"A pot should feel like it looks," said Nash. "If it looks light, it should be light when you pick it up, but if it looks heavier then that's the way it should feel."

This carries, of course, only up to a certain point: If the pot in question is, say, a large bowl, it should be heavy enough not to feel fragile but light enough to be picked up when full of dough, salad or whatever. Moreover, a good utilitarian pot should have a clean bottom (pots aren't glazed on the bottom because the glaze would stick to the kiln shelves), and the glaze should run down to the foot of the pot.

He ysed the teapot, one of the forms potters find most difficult to makeboth functional and esthetically pleasing, as an example of function: "The potter must leave enough space between the mouth of the pot the handle to get the lid off easily, it must pour without dropping; the spout must be placed high enough to be able to fill the por completely, and the handle must be strong enough for constant use."

A casserole must have good handles on the sides or a widely flared lip so it can be easily picked up with potholders. The lip of the casserole and the edges of the lid should be rounded, rather than thin and pointed, to avoid chipping in use.

Plates, Nash said, should have a glossy or semimatt rather than flat matt glaze, because a true matt glaze will scratch and show knife marks from use. The surface of the plate should not have incised decoration, which would be difficult to clean.

He explained that lead glaze is virtually nonexistent in stoneware and porcelain by today's American potters because lead is not used in pottery fired to such high temperatures. The only pottery likely to be lead glazed is low-fired earthenware from Mexico or other South American countries. Such imports should definitely be analyzed before using to hold food.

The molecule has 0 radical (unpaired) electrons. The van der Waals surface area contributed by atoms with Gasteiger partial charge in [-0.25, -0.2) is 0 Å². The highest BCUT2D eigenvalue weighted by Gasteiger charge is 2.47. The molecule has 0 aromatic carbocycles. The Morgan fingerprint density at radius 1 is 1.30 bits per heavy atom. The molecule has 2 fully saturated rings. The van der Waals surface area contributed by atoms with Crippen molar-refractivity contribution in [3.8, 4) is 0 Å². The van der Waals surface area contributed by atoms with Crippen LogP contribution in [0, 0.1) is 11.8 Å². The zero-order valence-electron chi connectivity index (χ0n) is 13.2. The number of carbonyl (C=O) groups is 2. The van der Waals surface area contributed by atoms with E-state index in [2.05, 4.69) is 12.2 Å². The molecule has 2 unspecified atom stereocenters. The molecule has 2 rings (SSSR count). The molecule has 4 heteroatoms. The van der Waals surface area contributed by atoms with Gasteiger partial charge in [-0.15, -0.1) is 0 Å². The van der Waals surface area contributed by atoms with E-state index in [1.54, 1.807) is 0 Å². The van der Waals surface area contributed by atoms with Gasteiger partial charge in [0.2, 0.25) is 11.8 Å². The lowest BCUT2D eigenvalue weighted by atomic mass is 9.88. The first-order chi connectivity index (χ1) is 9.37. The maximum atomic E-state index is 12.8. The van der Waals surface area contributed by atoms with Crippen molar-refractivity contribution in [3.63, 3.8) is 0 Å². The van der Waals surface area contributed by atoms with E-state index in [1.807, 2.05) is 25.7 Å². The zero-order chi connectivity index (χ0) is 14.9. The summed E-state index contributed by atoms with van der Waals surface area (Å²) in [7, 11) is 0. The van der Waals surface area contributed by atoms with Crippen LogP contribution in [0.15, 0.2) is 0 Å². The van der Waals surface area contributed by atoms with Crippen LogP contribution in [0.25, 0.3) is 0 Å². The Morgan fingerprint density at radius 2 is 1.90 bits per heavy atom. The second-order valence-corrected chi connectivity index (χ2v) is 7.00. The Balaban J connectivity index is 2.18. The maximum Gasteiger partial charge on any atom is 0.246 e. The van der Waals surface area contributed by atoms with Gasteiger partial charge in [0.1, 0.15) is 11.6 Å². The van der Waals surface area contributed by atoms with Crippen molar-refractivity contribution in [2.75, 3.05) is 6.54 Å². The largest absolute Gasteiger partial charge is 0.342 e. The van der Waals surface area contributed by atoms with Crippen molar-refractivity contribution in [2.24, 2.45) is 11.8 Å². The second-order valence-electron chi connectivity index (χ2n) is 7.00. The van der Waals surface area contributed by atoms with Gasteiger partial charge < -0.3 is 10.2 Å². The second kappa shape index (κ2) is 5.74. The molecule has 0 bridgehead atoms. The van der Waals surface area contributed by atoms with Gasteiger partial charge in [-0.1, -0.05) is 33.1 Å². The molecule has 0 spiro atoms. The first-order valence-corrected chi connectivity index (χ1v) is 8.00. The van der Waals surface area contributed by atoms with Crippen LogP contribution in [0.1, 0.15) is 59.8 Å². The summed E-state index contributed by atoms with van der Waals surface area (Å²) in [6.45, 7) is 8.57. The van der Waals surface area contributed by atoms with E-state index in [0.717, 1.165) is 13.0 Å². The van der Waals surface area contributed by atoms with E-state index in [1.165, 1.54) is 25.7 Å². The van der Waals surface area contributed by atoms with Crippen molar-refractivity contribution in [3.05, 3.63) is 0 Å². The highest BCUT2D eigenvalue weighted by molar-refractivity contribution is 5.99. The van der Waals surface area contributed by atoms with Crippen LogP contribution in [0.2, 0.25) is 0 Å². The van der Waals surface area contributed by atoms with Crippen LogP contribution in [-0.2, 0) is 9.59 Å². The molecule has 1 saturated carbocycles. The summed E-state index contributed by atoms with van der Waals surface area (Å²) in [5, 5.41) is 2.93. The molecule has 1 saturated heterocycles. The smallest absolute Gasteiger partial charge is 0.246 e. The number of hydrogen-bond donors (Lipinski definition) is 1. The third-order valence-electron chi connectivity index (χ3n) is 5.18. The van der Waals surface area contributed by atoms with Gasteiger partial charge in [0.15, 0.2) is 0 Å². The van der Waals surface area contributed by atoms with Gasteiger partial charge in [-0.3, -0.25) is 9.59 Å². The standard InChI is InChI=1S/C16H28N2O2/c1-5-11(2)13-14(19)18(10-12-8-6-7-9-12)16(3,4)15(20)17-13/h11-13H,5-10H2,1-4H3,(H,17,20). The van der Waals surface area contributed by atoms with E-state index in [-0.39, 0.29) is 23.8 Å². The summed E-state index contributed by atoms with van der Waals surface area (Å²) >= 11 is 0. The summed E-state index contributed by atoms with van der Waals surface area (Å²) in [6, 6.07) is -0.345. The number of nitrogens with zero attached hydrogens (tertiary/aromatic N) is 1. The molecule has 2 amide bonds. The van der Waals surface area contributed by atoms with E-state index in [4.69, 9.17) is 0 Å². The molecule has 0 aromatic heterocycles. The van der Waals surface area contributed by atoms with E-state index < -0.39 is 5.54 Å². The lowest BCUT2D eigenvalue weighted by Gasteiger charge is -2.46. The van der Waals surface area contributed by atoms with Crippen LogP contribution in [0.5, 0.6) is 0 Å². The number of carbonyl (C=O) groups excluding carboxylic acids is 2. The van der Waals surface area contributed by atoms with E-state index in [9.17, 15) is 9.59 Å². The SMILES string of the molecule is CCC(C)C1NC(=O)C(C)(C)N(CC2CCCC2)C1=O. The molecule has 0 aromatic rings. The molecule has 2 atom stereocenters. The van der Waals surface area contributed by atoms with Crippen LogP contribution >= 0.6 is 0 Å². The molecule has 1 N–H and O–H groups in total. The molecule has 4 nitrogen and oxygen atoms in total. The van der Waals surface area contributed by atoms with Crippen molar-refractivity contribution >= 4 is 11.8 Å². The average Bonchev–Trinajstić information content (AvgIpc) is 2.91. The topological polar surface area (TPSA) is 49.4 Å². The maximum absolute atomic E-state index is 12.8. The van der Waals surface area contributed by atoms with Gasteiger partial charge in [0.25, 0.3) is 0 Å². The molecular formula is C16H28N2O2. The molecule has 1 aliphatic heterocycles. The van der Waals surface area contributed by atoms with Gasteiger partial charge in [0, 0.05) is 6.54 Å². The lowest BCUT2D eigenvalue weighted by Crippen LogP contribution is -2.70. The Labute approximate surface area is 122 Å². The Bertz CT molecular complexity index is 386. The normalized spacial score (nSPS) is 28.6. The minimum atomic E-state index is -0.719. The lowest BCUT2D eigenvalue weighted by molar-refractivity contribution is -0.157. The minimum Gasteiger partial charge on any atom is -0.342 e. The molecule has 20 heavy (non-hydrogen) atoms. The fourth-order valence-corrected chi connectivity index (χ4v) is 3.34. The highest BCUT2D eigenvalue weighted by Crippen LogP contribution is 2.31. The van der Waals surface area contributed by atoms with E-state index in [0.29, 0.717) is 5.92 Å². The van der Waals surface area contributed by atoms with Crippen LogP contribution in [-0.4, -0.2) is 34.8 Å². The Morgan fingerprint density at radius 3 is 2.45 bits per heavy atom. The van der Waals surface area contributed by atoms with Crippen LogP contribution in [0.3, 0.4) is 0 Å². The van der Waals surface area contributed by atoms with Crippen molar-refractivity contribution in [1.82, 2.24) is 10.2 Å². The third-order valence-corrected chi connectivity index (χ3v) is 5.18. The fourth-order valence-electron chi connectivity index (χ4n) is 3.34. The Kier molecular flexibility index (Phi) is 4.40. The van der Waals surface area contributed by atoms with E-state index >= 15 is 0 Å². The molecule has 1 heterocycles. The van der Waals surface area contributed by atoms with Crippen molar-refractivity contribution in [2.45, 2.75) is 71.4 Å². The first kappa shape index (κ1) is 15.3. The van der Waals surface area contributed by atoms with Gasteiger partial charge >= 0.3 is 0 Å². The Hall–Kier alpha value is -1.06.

"One-of-a-kind work is harder to talk about," he said, "because people's responses are so much more personal. Craftsmanship, however, should still be a consideration - surfaces suitable to shapes, a good relationship between the weight and volum, care and neatness in glaze application, well-attached handles and decorations. A good pot can be ruined by the wrong surface treatment. The reverse is not true; you cannot take a bad pot and make it great or even good by the surface treament. If the copper-red glaze is gorgeous and the bowl is dumpy, it's simply a great glaze on a lousy pot."

On pricing both Deavers and Nash admitted, "That's a hard one." But they offered a few estimates. Coffee mugs in stoneware simply glazed with little or no decoration are likely to run $4.450 to $6.50 each; a decorated or hand-sculptured mug will be $6 to $10. A stoneware teapot would run between $20 and $40 depending on the size; the same in porcelain would be $35 to 60.

Nash advises beginning buyers to start with what is called "production work," many nearly identica items (such as mugs) made on a potter's wheel instead of the more expensive individual pieces.

Deaver, as a final word, warns that you shouldn't expect handwork, even in sets, to be all the same height or size or color or same anything. Uniformity is the province of the machine, not people. It's the veriations that make handmade crafts one-of-a-kind.